Hate is a strong emotion; it’s intense and passionate. But, we can also define love, especially in its initial stage, using the same words. So, it makes sense how those emotions can quickly turn from love to hate, given the right circumstances. But what can you do when your spouse hates you? How can you overcome hate from your spouse? Is your marriage over? No, most definitely not. But it is a long process that takes patience and consistency. We will give you some key points on what you can do to start bringing love back into your marriage on this episode of Relationship Radio.


How Did Our Marriage Turn To Hate?

Marriages are a delicate balance. While there may be many reasons your relationship has deteriorated into hate, the most common we deal with is because of infidelity. The anger your spouse feels after discovering your affair can manifest in many forms ranging from cold hate to hot hate. Having initial feelings of hatred in this situation is a normal psychological response.

Conversely, there could be hate from the person who had an affair. The cheating spouse could be so infatuated, or in limerence, as we call it, that they develop hatred towards their spouse. This hate springs from the feeling that their spouse is preventing them from committing to their new limerent partner. This anger can be confusing to their spouse, who might not even realize there has been infidelity yet.

No matter which partner is angry, the steps to recover love are the same. Dr. Robert Sternberg writes that there are three roots of love – intimacy, passion, and commitment. Similarly, those same three emotions are the roots of hate.

Intimacy brings feelings of closeness and attachment with another person; it strengthens your bond with each other. Intimacy is the defining factor between compassionate love and a passionate one, like your marriage. When there is a lack of intimacy, those bonds begin to weaken, allowing infidelities to happen. Passion can boil down to excitement, sexual feelings, or in its hate form, anger. Commitment is a promise, such as your vows to your spouse. It takes time for you to decide to make that long-term commitment, just as it will take time to repair it once it’s broken.


Perception Is Reality

Your spouse perceives you and your love for them based on stories that they have of you in their mind. Those stories are built from the experiences you have together and can be interpreted differently by each of you. A positive experience to you might have been neutral or bad in your spouse’s mind. Right or wrong, whatever they perceive is their reality.

If you’ve cheated on your spouse, the current story that’s being written is a negative one. Once enough of those negative stories build-up, their mind can begin to rewrite even the positive ones in a bad light. All the good times that you shared can be pushed aside and replaced by negative ones. So the first step in rebuilding love in your relationship is to start building more positive stories with your spouse.

This can be a challenging task if you have limited access to your spouse at this time. They will often want space to process the affair and might very well say they never want to see you again. Do not panic if that’s the case. This process takes patience and consistency. Take any opportunity given to start building new stories. An example of this would be if you only see your spouse when you exchange visitation for your kids, make that a positive experience, and don’t push to work on other issues.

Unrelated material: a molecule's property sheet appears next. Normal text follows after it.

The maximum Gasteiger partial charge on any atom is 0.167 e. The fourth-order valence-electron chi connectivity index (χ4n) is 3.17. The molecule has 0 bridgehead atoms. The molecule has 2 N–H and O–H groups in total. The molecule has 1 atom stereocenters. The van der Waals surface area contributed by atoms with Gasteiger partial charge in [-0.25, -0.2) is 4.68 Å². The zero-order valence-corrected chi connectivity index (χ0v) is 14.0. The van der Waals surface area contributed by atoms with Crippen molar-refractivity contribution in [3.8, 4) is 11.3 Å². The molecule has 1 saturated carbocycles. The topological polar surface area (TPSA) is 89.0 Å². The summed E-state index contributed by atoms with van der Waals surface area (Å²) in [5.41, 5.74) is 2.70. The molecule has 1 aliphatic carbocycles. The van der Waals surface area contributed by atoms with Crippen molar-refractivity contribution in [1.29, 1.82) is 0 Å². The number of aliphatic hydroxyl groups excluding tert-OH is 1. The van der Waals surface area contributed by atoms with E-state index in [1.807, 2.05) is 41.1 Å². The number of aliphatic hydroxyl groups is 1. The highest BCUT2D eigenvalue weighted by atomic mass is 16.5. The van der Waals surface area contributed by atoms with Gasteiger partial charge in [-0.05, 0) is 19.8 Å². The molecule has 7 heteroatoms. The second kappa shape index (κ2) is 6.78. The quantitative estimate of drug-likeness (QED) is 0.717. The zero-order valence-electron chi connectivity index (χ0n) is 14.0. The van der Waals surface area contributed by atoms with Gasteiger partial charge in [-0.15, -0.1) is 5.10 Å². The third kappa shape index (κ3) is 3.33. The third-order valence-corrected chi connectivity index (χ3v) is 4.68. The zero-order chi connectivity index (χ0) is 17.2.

Demonstrate Change Through Consistency

While you are the primary source of the stories in your spouse’s head, there can be others that influence them as well. People such as their parents, friends, coworkers, and others might be feeding into their negative stories of you. It could be as simple as them voicing their opinion that you’ll never change, or they could be retelling negative stories from their interactions with you. While that might make the situation more complicated, it doesn’t change how you should handle it.

You can’t force your spouse to change their perception of you. Trying to convince them that their perception of you is wrong or arguing that they are misremembering facts will only have the opposite effect. The only real thing you can do is learn from anything you did in the past and then change your behavior for the future so they can hopefully write positive stories about you going forward.

You should admit your wrong-doing, any of your flaws, the times you’ve mistreated them in the past, and apologize. But be careful not to take the apologizing to the extreme. Apologizing constantly and for every small thing can reinforce your spouse’s perception that you’re a terrible person. While it’s essential to admit your mistakes, apologize for them once and move forward. Hold respect for yourself, but commit to changing for the better.


Actions Speak Louder Than Words

Hate is a parallel to love. While the situation might seem dire now, you can absolutely turn the hate in your marriage back to love again. You can’t force the change to happen; you can only do the things needed to prove to your spouse that you have changed. Patience and consistency are the keys to making this happen. Show your spouse by your consistent actions that they can trust you again and start to repair your marriage.

Marriage Helper is here to give any assistance that we can in this process. You can look at all of our courses here, and explore our workshop for marriages in trouble here. We also recommend you look at our course, “Why Does My Spouse Hate Me?”. That toolkit has seven different videos explaining different aspects and dimensions of hate. We also discuss how that hate comes from the negation of intimacy, passion, and commitment.

Contact us today so we can help you put your marriage back on the LovePath.

For more Marriage Helper content, visit our YouTube Channel here.